5 custom van films that’ll make you wanna Boogie
It’s no lie: the Boogie Vans of the ’60s and ’70s have made a comeback in a big way. Chevy, Dodge or Ford, the vans are all finding their way out of garages, backyards, and fields, aiming for the road and a new lease on life. Those diehard vanners who have been holding on since that fateful day in Colorado—at the 1st Annual “National Truck-In” in 1973—couldn’t be more happy. But it’s not just older buyers making the scene; in the last decade, there’s also been a resurgence with a younger generation that is helping make these good times roll.
That’s right, the kids are getting crazy with wild paint and mag wheels all over again. Whether it’s bubble windows or side pipes, tracking down these hard-to-find parts to get together an era-correct Boogie Van has become a second job for some enthusiasts. Hey, that’s the price you pay to build it and build it right. And what’s the payback? Well, they don’t call these automotive art pieces “Rolling Rooms” for nothin’.
Maybe you have absolutely no clue what I’m talking about here. Your knowledge of custom vans may stop at your grandparents’ conversion van they kept for vacations or camping trips. Normally I would suggest some shows or events you could attend to get a real sense of what it’s all about, but given that we’re in the middle of the holidays, and this pandemic means shows and events are kinda up in the air, I can offer you the next best thing. How about five custom van films from the heyday of vanning that will give you a peek into the custom van lifestyle in its golden years? With a little research online you can find each and everyone of these films streaming, most of them on YouTube.
The Van (1977)
Co-starring a young Danny DeVito, this 1977 film directed by Sam Grossman stared an unknown Stuart Getz who played “Bobby,” a teenager who works at the local car wash and just graduated from high school. The day he graduates, he finally gets to pick up his custom Dodge van that he’s been working towards all year from the local dealership . Now that he has his fresh new Rolling Room, his goals are as follows: Meeting chicks, going to “van-ins,” and having great times. This film was primarily released at drive-in theaters in 1977, aiming to attract a vanning crowd that would check out the film in their bitchin’ rigs. It totally worked.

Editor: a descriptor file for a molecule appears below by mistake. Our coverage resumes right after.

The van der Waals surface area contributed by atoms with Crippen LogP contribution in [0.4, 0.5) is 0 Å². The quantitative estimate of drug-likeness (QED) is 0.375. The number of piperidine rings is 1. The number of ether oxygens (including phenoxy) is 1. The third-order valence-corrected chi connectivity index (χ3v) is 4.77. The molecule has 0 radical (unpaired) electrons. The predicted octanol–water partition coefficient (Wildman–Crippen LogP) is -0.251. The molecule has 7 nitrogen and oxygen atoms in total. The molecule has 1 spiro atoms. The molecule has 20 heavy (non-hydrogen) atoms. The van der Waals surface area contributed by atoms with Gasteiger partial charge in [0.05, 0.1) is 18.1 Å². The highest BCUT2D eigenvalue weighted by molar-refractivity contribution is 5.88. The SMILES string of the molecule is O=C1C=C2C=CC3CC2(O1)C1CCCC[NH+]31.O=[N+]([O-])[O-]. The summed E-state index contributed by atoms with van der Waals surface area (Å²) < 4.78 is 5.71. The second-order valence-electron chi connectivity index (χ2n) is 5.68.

Mark Schneider plays Clint Morgan, a frustrated teenager working at his dad’s gas station. He eventually splits that scene and heads to “The Invitational Freak-Out” Van Show in Vansas City (Kansas City). There he plans to enter his van, “The Sea Witch” in the van show and has a chance to make some REAL money. Along the way, he hears some bikers over the CB waves making plans to hurt a young woman at a junkyard, so he decides to swoop in and save the day. While at the junkyard, his van gets destroyed but he and the girl escape. They head to his buddy’s shop to pick up a super secret van in which they can get back on the road and head to to The Freak-Out.
What happens after that? You’ll have to watch and see for yourself. Co-staring the late, great, George Barris and including a cameo appearance by Charles Bukowski as the waterboy at the Wet T-shirt contest, this film is a Fun Truckin’ example of the Vansploitation genre.
CB Hustlers (1976)
This film is so bad, it’s brilliant. A perfect slice of the trucker and Vansploitation film genres. The plot is about a pimp and his “old lady” who operate out of a couple of custom Dodge vans. They’re always on the road hitting truck stops and van-ins, looking for business. When they tire of doing that, they decide to get out of the whole scene and retire. Meanwhile, the local newspaper catches wind of their game over the CB waves and starts chasing them for the scoop. It’s a gratuitous romp of vans, semi trucks, and illicit partying.
On the Air Live with Captain Midnight (1979)
Directed by husband and wife duo Beverly and Ferd Sebastian, and starring their son Tracy Sebastian, this is the story of Marvin Ziegler AKA “Captain Midnight.” A high school kid who gets fired from his part-time job at the local radio station, he decides to start a pirate radio station out of his custom Dodge van. One of the coolest things about this film is veteran Los Angeles DJ legend “Jim Ladd” playing a DJ at the radio station from which Marvin was fired, giving him encouragement and support over the radio waves from start to finish.
All in all this is actually a pretty fun film. It showcases that high school slice of life from Southern California, around Van Nuys Boulveard in the ’70s, that has become legendary.
Free Wheelin’ (1976)
This one is a bit different than the others on this list. This movie is more of a documentary, made by BFGoodrich in Bowling Green, Kentucky, for theatrical distribution at the 1976 Van Nationals show. BFGoodrich was a major sponsor of “The Nats” in ’76, and wanting to get max bang for their buck, it created this film as a promotional tool to push its involvement in the ever-growing van scene. Over 6000 vans made it out to Bowling Green for that truck-in.
This documentary might be the greatest visual representation out there showing what the van scene was like at its peak. The Van Nationals still takes place each year, but it’s a far cry from what it once was. To get a glimpse of this zenith of van culture, click here for the high quality seven-minute version of this film, or here for the three-part lower-quality version of the full-length documentary.
Crack a cold one in front of these classic van adventures and enjoy the ride. Cheers!